MPs Made Some Good Suggestions for COVID-19: Reducing Food Delivery Commission, Pausing CPF Contributions & More
We like to criticise the gahmen a lot.
ERP lah, COE lah, houses are expensive, cars are expensive, everything also expensive. I might as well ask my boss to transfer my salary to the gahmen.
But when the Covid-19 crisis hit Singapore, our gahmen proved one thing: they’re well prepared and they know what the heck they’re doing.
And they certainly care about Singaporeans.
That’s why so many measures and Budget plans have been introduced, to help businesses and employees pull through this period of financial loss.
And their work is not done; they’re constantly thinking of different ways to help Singaporeans, as these MPs demonstrate.
While most companies have been feeling the pinch, food delivery companies have seen an increase in orders as more and more people are working from home.
Ms Foo Mee Har, MP for West Coast Group Representation Constituency (GRC), thinks that companies like these, who are enjoying “disproportionately greater benefits” during the Covid-19 outbreak, should share these benefits with their business partners and employees.
For example, Grab and Deliveroo charge 30 to 35% in commission fees, a figure which Ms Foo believes should be reviewed since deliveries may be the main source of revenue for food outlets during this period.
As you know, you can no longer eat your Prata piping hot at the coffee shop; from 7 April to 4 May, food outlets here will only be allowed to do deliveries or offer takeaways for customers.
“Delivery companies should adjust their commission rates, so that food outlets may have a fighting chance to survive”, she said.
Mr Louis Ng, MP for Nee Soon GRC believes that more needs to be done for workers who have had to take pay cuts or unpaid leave, or for workers who are paid hourly shifts and have had their shifts and hours cut.
Hmm, what about my situation, boss? I haven’t exactly taken a pay cut or unpaid leave. Instead, I’m doing… uh, what did you call it?
Boss: Unpaid work
Ah that’s it, unpaid work. Do you think the government will help me out if I ask them?
Boss: Tell them what I’m doing and you’ll lose your job
But I’m not even getting paid.
Boss: YOU WANT TO RISK IT?
OK NO I’M SORRY.
Mr Louis Ng said that the only new support scheme for such workers is the Temporary Relief Fund which provides a one-time cash aid of S$500, which isn’t enough.
He suggested that the Covid-19 Support Grant can be extended to supplement the monthly income of these workers for up to S$800 for three months or when they are back to full employment.
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Mr Ng had another good suggestion: give parents more childcare leave.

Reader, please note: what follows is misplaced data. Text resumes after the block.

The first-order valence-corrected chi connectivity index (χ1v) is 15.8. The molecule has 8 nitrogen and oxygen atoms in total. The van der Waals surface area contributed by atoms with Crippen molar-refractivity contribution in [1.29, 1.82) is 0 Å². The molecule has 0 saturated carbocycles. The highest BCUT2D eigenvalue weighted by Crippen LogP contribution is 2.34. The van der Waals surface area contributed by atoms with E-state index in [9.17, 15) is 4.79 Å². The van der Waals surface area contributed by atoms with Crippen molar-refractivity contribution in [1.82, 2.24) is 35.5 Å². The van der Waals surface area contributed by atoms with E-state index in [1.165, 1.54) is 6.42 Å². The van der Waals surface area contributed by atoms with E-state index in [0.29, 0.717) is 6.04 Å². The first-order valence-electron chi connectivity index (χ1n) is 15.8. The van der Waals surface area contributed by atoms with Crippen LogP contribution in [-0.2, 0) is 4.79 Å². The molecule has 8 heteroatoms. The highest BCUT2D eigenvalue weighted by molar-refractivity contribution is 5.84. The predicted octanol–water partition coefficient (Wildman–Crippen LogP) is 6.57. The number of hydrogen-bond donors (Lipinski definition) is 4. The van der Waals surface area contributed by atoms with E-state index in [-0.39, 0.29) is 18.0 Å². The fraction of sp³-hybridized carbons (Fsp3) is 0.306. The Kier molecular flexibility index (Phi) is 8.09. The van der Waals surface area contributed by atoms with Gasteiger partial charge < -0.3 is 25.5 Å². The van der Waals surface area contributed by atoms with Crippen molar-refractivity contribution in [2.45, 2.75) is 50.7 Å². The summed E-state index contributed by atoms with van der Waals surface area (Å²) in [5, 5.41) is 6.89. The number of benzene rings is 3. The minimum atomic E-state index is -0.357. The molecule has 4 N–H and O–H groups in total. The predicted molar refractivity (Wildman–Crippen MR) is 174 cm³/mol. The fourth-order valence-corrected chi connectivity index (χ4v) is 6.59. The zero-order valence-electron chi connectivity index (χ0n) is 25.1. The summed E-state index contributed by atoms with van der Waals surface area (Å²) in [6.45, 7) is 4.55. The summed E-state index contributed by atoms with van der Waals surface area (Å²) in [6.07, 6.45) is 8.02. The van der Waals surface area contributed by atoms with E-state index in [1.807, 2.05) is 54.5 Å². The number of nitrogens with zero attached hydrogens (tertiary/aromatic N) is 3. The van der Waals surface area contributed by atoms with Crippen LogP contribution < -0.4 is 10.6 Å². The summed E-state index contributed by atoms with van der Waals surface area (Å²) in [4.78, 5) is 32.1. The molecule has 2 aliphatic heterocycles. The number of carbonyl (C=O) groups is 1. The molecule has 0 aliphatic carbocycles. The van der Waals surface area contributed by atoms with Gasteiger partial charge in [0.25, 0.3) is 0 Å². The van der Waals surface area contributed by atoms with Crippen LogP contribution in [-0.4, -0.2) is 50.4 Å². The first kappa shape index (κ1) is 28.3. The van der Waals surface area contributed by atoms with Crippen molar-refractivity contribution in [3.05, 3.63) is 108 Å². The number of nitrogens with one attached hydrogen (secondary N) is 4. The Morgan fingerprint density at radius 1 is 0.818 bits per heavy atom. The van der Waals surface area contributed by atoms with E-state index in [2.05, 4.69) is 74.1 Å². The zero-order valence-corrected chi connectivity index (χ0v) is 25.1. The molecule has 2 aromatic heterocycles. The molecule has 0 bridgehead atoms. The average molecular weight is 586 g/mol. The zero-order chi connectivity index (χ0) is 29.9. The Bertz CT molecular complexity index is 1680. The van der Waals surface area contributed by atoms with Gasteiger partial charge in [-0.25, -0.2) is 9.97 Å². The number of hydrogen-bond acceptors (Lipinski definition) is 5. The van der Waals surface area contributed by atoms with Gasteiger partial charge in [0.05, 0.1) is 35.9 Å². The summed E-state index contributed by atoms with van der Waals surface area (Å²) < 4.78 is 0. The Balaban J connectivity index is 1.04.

He suggested this since home-based learning will take place for the next four weeks and some children in preschools and kindergartens are also required to stay home.
And parents who do not have the option to work from home would have had to take unpaid leave, which has left them with worries of losing their jobs.
He suggested implementing a government-paid childcare leave for parents who are working in essential services or key economic sectors.
That certainly makes sense.
Mr Lim Wee Kiak, MP for Sembawang GRC, made a suggestion that many of you might approve of: pausing CPF contributions for the next three to six months to reduce the manpower cost of employers and to increase the monthly take-home pay of salaried workers.
He also suggested stopping the mandatory MediSave contributions of self-employed persons, including taxi drivers.
Mr Ong Teng Koon, MP for Marsiling Yew Tee GRC said that we should reward the “real heroes” like doctors, nurses, pharmacists, teachers, caregivers, utility workers, cleaners, and delivery workers.
“Perhaps it is time we think of how to reward and incentivise the real heroes with their true worth, instead of what companies say they are worth,” he said.
Mr Murali Pillai, MP for Bukit Batok, said the government should set aside more land (1%) for agriculture as part of its “30-by-30” vision, where Singapore aims to produce 30% of its population’s nutritional needs by 2030.
Now, more than 90% of our food supply is imported. (Hence all the panic buying when Malaysia announced a lockdown).
But for this to happen, Singaporeans must support agricultural companies here and accept the higher costs associated with storing food supplies, he said.
Having our own stable supply of food would certainly be crucial during crises like the Covid-19 pandemic.
Yes, businesses and workers are going through some tough times at the moment, but we all have to admit one thing: things would be a lot worse if the gahmen didn’t introduce such measures to cushion the financial blow.
When exactly the Covid-19 pandemic ends in Singapore remains to be seen, but we certainly have the right people making the important decisions.
Singapore Employment Government Lifestyle
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